The ‘80s took a lot of flack over the years, mostly during the ‘90s -- but not from the Bouncing Souls. The decade wasn’t even over yet when, back in ’87, a group of rowdy, skateboarding punks raised on The Breakfast Club decided to start a band. Like many fledgling punk bands, the fact that Bouncing Souls couldn’t really play their instruments didn’t stop them from taking over every basement show and party in New Jersey. Taking their name from a shoe slogan, the Souls crafted fun, bouncy punk songs about their friends (“Johnny X,” “Kate is Great”), throwing toilets off of roofs (“The Toilet Song”), and, of course, the best lines from their favorite ’80s movies (“These Are The Quotes From Our Favorite ’80s Movies”).
Nowadays, the guys are pushing forty, and while they may no longer be taking their aggression out on porcelain thrones, they’re still playing the same kind of fun, pogo-inspiring songs of their youth. And they still love their ‘80s movies. ThePhoenix.com took some time to talk to Bouncing Souls singer Greg Attonito about what it means to grow up, and how The Breakfast Club changed his life.
So I know you’re a fan of ’80s movies ’cause you wrote a song about them. Do you have a distinct favorite?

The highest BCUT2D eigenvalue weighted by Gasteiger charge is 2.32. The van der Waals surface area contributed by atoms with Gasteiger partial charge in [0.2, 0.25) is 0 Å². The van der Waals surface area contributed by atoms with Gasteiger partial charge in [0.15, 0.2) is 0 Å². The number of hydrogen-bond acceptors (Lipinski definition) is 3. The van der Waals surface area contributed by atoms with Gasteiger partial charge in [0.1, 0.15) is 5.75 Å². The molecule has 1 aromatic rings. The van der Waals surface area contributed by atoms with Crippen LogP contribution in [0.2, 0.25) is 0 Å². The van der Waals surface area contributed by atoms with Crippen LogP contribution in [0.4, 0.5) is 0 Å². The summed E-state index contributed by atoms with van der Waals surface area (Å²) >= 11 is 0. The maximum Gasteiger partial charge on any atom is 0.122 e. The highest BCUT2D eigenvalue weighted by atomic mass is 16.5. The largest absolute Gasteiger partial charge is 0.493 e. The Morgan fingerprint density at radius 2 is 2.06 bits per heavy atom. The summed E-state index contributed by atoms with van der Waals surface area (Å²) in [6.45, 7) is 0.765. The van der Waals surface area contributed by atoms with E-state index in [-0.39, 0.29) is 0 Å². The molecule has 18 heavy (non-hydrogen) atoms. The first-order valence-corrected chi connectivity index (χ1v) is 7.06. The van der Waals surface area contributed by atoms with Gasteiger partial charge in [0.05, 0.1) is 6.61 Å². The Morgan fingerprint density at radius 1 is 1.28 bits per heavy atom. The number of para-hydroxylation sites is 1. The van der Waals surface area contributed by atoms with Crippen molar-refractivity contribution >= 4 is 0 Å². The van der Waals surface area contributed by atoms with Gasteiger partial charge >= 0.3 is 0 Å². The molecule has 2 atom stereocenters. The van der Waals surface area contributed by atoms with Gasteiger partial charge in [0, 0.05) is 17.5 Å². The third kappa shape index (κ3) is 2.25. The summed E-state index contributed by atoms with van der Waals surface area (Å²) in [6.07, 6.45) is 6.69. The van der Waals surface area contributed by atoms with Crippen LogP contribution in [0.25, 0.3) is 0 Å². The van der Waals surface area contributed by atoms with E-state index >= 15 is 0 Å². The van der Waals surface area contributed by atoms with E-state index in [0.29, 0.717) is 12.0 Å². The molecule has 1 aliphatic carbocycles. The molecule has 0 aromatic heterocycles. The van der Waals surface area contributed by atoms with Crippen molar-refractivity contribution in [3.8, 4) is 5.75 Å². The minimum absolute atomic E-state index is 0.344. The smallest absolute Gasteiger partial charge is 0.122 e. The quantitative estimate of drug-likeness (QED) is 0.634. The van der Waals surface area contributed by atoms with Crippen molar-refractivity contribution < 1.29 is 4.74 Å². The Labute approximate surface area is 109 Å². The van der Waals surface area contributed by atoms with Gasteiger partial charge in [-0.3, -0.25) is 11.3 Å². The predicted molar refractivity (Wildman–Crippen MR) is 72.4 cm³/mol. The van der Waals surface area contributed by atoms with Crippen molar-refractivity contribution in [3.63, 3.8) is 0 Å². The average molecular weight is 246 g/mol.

There’s so many good ones it’s hard to pick a favorite. There’s certainly a string of them that were really great like Breakfast Club, and the ones that John Cusack did in the ’80s, and Sixteen Candles, and Pretty In Pink. That whole string of movies captured a moment in time when those people, my generation, were growing up. Every generation goes through the same kind of things, but we all have a slightly different backdrop, and that time period was really captured in those movies. I think that’s why they’re a bit special for myself and the other guys in the band, too.
A lot of those movies are about these outcast, underdog characters that somehow triumph in the end. Is that something you relate to on a personal level?
Oh, definitely. I think there’s some people who are like, “Man, I just can’t deal with the way the world is,” and there’s other people that just manage to cruise right into it and work with it. And that’s something that’s kinda always boggled me, and something that I’ve tried to manage with myself because I’m like, “You know what? I’m here in the world for a reason, and I should be able to manage it.” Musicians and artists, or even any kind of people, don’t fit in to some degree. We’re all these kinda whacko individuals, every one of us, and it’s a matter of accepting that and figuring out how you’re comfortable with it in a world of other whackos. To try to get there, and live that way, I think is the trick to life, I think that everybody has to face it, there isn’t anyone that doesn’t. It’s an ongoing thing and if you get a little better at it along the way, then you’re doing something right in life.